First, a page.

The way we use the internet is defined by websites: how they look, how they feel, how they work and what they contain.
And if the internet is defined by websites, then websites are defined by you, the designers.
With all that emphasis on getting functionality, appearance and content right comes responsibility. And with that responsibility comes the potential for messing up....which is where web designer insurance comes into play.
Design for life
There's no doubt that being at the sharp end of new technologies and making your mark in the design world carries kudos. But it also carries risk.
The thing is, your web wizardry is, definitively, in the public domain and out there for all to see. And that's great if it’s, well, great.
But there’s no hiding place if it’s not. People can be very quick to criticise, especially when they're angry users experiencing glitchy customer journeys or slow-loading pages. And they have a habit of making the kind of noise that gets back to clients quickly.
Being out there under the bright lights also opens you up to the scrutiny of other designers. And if someone thinks you've nicked their idea (even if you haven't), there's a good chance they'll come after you for intellectual property theft.
So, universal accessibility is both your friend and your enemy. And since you’re essentially opening up your work to the great unknown, it means it’s worth investing in some protection. The kind of protection that web designer insurance offers
What does web designer insurance cover?
First let's take a look at professional indemnity (PI) insurance, which covers your work.
Let's say a client's unhappy because a site you put together hasn't generated anywhere near the anticipated number of site visits or sales. They point the finger of blame in your direction, insisting your poor design is the root cause.
Or they suffer a major data breach and dozens of customers file claims against your client for losing their personal data. In return, the client comes after you, claiming it was your coding errors that let the hackers in.
Whether either is true or not doesn't matter if the result is a stiffly worded letter from your client's solicitor, demanding redress for their financial loss. You'll have to deal with it anyway - all while trying to keep other projects to deadline.
How PI insurance helps is to provide an expert legal brain to represent you, all while picking up costs and any compensation due. So what could have been a confusing, expensive and time-consuming episode is instead handled professionally on your behalf - leaving you free to run your business.
What other insurance do web designers need?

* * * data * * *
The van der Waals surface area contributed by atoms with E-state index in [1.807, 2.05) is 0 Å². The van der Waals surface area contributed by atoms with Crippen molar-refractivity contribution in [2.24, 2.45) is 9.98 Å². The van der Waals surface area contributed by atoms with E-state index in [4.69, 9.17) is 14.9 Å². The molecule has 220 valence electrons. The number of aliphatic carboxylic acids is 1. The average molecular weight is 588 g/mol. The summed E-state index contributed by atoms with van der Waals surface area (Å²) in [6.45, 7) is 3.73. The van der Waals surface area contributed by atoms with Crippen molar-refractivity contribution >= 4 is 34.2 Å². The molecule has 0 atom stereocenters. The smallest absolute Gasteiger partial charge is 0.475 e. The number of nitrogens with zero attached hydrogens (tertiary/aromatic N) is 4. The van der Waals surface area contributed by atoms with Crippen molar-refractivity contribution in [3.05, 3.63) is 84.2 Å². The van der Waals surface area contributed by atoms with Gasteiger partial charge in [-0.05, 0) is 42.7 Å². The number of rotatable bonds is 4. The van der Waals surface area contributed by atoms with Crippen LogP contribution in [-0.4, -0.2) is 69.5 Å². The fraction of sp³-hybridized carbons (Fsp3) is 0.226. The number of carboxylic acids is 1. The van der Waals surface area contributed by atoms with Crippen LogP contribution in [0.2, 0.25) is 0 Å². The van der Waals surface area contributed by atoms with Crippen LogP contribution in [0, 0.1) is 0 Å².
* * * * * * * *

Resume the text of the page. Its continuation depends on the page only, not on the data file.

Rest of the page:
Other types of cover you might need include public liability if you go out and about visiting clients, or they visit you. It picks up costs and compensation if you accidentally cause damage to someone or something - maybe a client trips over your computer lead and sues you for their injuries, or you drop their laptop.
Also on your radar should be office contents insurance - to cover your tech equipment in particular. After all, it's the lifeblood of your business. And if all your computer kit is stolen at once, or damaged by an overnight water leak perhaps, how can you continue working?
Portable equipment cover is also a must, to take care of essential items like laptops and mobiles. Hopefully, you're clued-up enough to back all your work up. But at least your portables policy will take care of the financial hit of replacing kit if you leave something on a train or it's lifted from your bag.
Chicken and egg
Of course, it's best all-round if you can avoid having to call on your insurance in the first place. And there are certain things you can do reduce your chances of ending up in a legal wrangle. Here are some things to consider when taking on a contract:
- Who's the website for? What sort of business is my client in? How big a 'player' is my client (how likely are they to sue)?
- Am I using content from third parties on the website (like images, music, video)? If I am, do I have to buy appropriate licences from the media owners?
- Am I designing an e-commerce process as part of the site? Can I use a secure third-party payment module (like PayPal)?
- If I’m using a subcontractor to help me, do they have professional indemnity insurance too? Should there be a written agreement between us? Do I need them to sign my terms and conditions?
- What client sign-off procedure, if any, is in place?
Just having a think about your risk is all that’s needed. Although this isn't a foolproof (or exhaustive) list, considering points like these will help you deal with the most common complaints.
One final word, if you already have professional indemnity insurance, make sure it covers claims against you for things like copyright infringement and unintentional breach of contract. In our experience, these are two of the most common kinds of claims against web designers.
If things do go wrong, clients tend to sue first and ask questions later. At least this way you’ll be prepared.
If you'd like a quick quote for web designer insurance, click here. Or you can call the team on 0345 222 5391 and they'll be happy to help.
Image used under license from Shutterstock.IT and technologymanaging riskrunning a businesssubcontractorsweb designers